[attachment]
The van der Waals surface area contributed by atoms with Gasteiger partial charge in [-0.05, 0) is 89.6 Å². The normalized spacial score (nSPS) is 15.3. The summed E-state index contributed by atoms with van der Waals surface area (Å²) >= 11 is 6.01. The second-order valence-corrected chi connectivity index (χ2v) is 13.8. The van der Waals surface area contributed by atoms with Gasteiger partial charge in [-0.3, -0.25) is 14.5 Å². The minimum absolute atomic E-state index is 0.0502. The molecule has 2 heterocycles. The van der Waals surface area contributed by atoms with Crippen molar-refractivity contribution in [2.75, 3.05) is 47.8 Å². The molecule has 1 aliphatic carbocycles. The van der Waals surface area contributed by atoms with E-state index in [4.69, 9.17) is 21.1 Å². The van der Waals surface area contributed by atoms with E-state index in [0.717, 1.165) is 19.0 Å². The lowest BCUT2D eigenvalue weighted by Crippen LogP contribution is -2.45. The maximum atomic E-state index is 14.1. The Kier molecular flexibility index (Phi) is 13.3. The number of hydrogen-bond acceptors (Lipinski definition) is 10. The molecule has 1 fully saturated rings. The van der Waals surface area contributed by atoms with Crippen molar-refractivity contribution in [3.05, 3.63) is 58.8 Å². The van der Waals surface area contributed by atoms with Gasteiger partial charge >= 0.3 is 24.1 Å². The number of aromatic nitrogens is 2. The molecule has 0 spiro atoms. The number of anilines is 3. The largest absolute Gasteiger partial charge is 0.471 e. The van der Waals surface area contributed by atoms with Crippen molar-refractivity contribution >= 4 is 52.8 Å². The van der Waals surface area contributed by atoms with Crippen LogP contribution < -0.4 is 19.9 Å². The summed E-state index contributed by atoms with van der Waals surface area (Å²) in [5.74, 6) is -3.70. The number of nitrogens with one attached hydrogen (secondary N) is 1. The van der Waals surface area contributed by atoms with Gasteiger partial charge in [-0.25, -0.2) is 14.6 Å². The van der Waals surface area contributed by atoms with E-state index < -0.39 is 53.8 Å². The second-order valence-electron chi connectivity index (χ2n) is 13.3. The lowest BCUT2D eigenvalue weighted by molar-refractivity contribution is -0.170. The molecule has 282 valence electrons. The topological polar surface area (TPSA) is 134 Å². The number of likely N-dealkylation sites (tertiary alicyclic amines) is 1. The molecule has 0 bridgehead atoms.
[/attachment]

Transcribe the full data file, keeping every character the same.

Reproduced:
The van der Waals surface area contributed by atoms with Gasteiger partial charge in [-0.05, 0) is 89.6 Å². The normalized spacial score (nSPS) is 15.3. The summed E-state index contributed by atoms with van der Waals surface area (Å²) >= 11 is 6.01. The second-order valence-corrected chi connectivity index (χ2v) is 13.8. The van der Waals surface area contributed by atoms with Gasteiger partial charge in [-0.3, -0.25) is 14.5 Å². The minimum absolute atomic E-state index is 0.0502. The molecule has 2 heterocycles. The van der Waals surface area contributed by atoms with Crippen molar-refractivity contribution in [2.75, 3.05) is 47.8 Å². The molecule has 1 aliphatic carbocycles. The van der Waals surface area contributed by atoms with E-state index in [4.69, 9.17) is 21.1 Å². The van der Waals surface area contributed by atoms with E-state index in [0.717, 1.165) is 19.0 Å². The lowest BCUT2D eigenvalue weighted by Crippen LogP contribution is -2.45. The maximum atomic E-state index is 14.1. The Kier molecular flexibility index (Phi) is 13.3. The number of hydrogen-bond acceptors (Lipinski definition) is 10. The molecule has 1 fully saturated rings. The van der Waals surface area contributed by atoms with Crippen molar-refractivity contribution in [3.05, 3.63) is 58.8 Å². The van der Waals surface area contributed by atoms with Gasteiger partial charge >= 0.3 is 24.1 Å². The number of aromatic nitrogens is 2. The molecule has 0 spiro atoms. The number of anilines is 3. The largest absolute Gasteiger partial charge is 0.471 e. The van der Waals surface area contributed by atoms with Crippen molar-refractivity contribution >= 4 is 52.8 Å². The van der Waals surface area contributed by atoms with Crippen LogP contribution < -0.4 is 19.9 Å². The summed E-state index contributed by atoms with van der Waals surface area (Å²) in [5.74, 6) is -3.70. The number of nitrogens with one attached hydrogen (secondary N) is 1. The van der Waals surface area contributed by atoms with Gasteiger partial charge in [-0.25, -0.2) is 14.6 Å². The van der Waals surface area contributed by atoms with E-state index < -0.39 is 53.8 Å². The second-order valence-electron chi connectivity index (χ2n) is 13.3. The lowest BCUT2D eigenvalue weighted by molar-refractivity contribution is -0.170. The molecule has 282 valence electrons. The topological polar surface area (TPSA) is 134 Å². The number of likely N-dealkylation sites (tertiary alicyclic amines) is 1. The molecule has 0 bridgehead atoms.